There are no spoilers in this review until the clearly marked part toward the bottom.

Early this summer I watched through the two seasons of Luther produced by the BBC so far.  I highly recommend it, though it’s not for everyone.

The key is that it’s not really a straight crime drama, though it comes across that way at first.  Trying to read it that way, the plots are often too ridiculous, particularly in the villains.  Kind of like the more cartoony end of the Bones spectrum but without the overt goofyness, a non-combo which doesn’t necessarily work well.

What I realized though is it’s actually best viewed as essentially a live action comic book, with just slightly larger than life characters and plots.  In that light the darkness and serious tones fit in with just enough latitude granted for the more outlandish villains.  Following the grand traditions of the big bat himself, Luther’s superhero powers in that view are quiet and understated, consisting solely of preternatural intuition about people and plans, a certain obliviousness to pain, a so-far somewhat under-specified haunted core, and a dose of moral ambiguity.  This view also helps resolve the limited standing effects of a number of plotlines—comic book cities and characters can bounce right back from horrors and events that would cause years-long trauma in reality.

Either way, the first couple episodes are solid but not remarkable.  Around episode five of the first season though it really starts to pick up.  From there the overall story arch makes a few surprising leaps and turns that give it some heft.  Most of the regular characters also start to gather depth, both in background and what they’re doing on screen.  Their interactions and the narrative they build up start to take on reasonable complexity and raise good questions.

“Are you serious?! *That’s* the plot?!!”

In some sense it’s unfortunate, given its strong prevalence in the current TV scene, that most of those revolve around the question of how far the law can or should be bent in the service of “the greater good.”  At what point is a line crossed?  This angle is kind of cliched at this point, and has even been covered by some of the actors here previously, but the show puts enough of a twist on this if you look deep enough to stand ok on its own.  More on this under the spoiler alert below.

A big part of that is exactly those actors.  Idris Elba does a great job portraying the titular character, giving a bit more dimensionality to the role than the writing alone probably warrants.  Ruth Wilson also gives a captivating, creepy yet sympathetic take as the essentially, arguably chaotic-neutral force of Alice Morgan.  The smaller roles are also played well and engrossing to watch.

Finally, the package is wrapped up very nicely.  The soundtrack is frequently brilliant, and I’ve since had a number of the songs on heavy rotation.  Standouts include Breathe Me by Sia and Flash by Joan as Policewoman.  A lot of the symbology is also really good as the show goes on.  Without revealing anything, toward the season two finale there is a simple, breathtaking overhead shot as Luther—quietly seething, self-destructive, apocalypse within—walks down an empty street alongside painted garage door warnings to “Keep Clear.”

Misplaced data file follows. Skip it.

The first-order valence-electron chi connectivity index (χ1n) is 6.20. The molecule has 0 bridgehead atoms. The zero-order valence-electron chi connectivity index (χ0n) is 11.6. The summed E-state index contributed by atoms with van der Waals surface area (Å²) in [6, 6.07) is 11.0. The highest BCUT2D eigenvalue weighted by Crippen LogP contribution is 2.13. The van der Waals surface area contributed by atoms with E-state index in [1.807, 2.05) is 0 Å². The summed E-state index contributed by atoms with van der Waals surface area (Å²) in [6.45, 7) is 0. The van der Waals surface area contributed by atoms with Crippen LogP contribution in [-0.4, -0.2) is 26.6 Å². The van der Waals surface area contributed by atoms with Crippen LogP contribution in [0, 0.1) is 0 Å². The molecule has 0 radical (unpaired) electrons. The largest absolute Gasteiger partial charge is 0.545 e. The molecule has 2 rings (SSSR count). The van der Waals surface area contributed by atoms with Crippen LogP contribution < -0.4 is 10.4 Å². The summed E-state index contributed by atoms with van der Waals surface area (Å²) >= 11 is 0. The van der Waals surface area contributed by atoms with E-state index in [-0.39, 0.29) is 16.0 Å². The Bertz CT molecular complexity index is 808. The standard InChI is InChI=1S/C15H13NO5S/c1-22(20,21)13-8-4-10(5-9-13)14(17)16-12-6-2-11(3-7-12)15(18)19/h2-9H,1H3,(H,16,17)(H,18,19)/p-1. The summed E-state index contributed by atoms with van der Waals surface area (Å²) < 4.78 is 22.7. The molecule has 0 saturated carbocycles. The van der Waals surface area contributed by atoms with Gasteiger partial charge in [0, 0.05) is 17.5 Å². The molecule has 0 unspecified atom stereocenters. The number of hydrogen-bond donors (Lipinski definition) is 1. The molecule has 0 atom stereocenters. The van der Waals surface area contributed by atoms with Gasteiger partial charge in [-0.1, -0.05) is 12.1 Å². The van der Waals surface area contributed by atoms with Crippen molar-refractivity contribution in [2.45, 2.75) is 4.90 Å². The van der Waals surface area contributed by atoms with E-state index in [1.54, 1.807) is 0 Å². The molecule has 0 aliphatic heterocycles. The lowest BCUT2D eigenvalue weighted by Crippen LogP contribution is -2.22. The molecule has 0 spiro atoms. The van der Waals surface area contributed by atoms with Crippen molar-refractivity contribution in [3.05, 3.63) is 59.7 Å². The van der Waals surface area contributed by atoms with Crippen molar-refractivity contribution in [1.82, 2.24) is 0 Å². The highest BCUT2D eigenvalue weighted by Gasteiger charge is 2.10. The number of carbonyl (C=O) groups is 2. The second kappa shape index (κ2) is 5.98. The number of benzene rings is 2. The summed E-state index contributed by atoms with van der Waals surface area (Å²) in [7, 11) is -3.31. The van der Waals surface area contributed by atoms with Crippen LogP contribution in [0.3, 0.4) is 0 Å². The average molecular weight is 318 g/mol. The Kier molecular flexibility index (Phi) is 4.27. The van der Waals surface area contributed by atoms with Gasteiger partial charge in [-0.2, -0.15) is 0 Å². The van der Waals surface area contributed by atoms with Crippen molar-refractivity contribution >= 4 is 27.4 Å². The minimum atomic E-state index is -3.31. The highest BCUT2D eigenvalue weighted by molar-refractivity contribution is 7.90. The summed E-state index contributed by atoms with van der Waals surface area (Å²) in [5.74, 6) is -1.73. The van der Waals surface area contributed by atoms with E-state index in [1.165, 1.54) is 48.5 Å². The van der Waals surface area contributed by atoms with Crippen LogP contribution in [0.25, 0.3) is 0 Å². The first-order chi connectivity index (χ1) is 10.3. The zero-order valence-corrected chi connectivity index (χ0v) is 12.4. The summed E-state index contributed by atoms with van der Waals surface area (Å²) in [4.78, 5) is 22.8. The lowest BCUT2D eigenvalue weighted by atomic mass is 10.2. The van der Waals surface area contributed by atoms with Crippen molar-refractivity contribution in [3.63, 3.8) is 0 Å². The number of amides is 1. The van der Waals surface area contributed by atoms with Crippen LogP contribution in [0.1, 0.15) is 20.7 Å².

All in all, I’m not sure how long Luther will stand the test of time, but it’s definitely worth watching.  I look forward to a third season as well as the possible Alice Morgan spin-off.  The BBC just keeps knockin’ em dead!

“Listen, Alice, I’m not sure about this.” “Oh, I’m sure!”

Spoilers Ahead!  For Serious!

Those who haven’t watched yet shouldn’t read this, but these are what really sold me on this show:

  • The soundtrack.
  • The sequence described above of Luther walking down the street, both that overhead shot and the moment when Luther pours the gas all over himself.  That was incredible!
  • That the show was willing to kill off Zoe.
  • The continued inclusion and development of Mark’s character in the aftermath of that event.
  • Alice and Luther’s interaction.

The last point is what saves Luther in the early going from falling into the currently somewhat standard cliche of cops overreaching.  Alice is a true genius.  Luther is a true genius.  They’re so gifted, so capable of reading situations, that they’re almost superhuman.  If you’re superhuman, what do you care about humans?  Why do you care?  Luther and Alice are essentially, arguably both in an amoral space where emotion feeds some basic point—e.g., I hate my parents!—and cold calculation takes over from there.  Luther perhaps doesn’t care so much about justice, he cares about solving problems.  If that’s your prime concern then the law and rules of conduct have little meaning, so of course he’s willing to do things I’m not comfortable with.  But yet, they do have some connection to humanity.  Alice, after all, hated her parents enough to kill them and her dog (!), and hate requires an emotion, a connection.  Luther clearly has some devotion to Zoe, him and Alice have a connection, and he clearly cares about Ripley and several other more minor characters.  So they’re not quite free of humanity either.  All of this is a great space to explore, and it helps a lot that its done through the quietly simmering, sizzling interaction between Alice and Luther.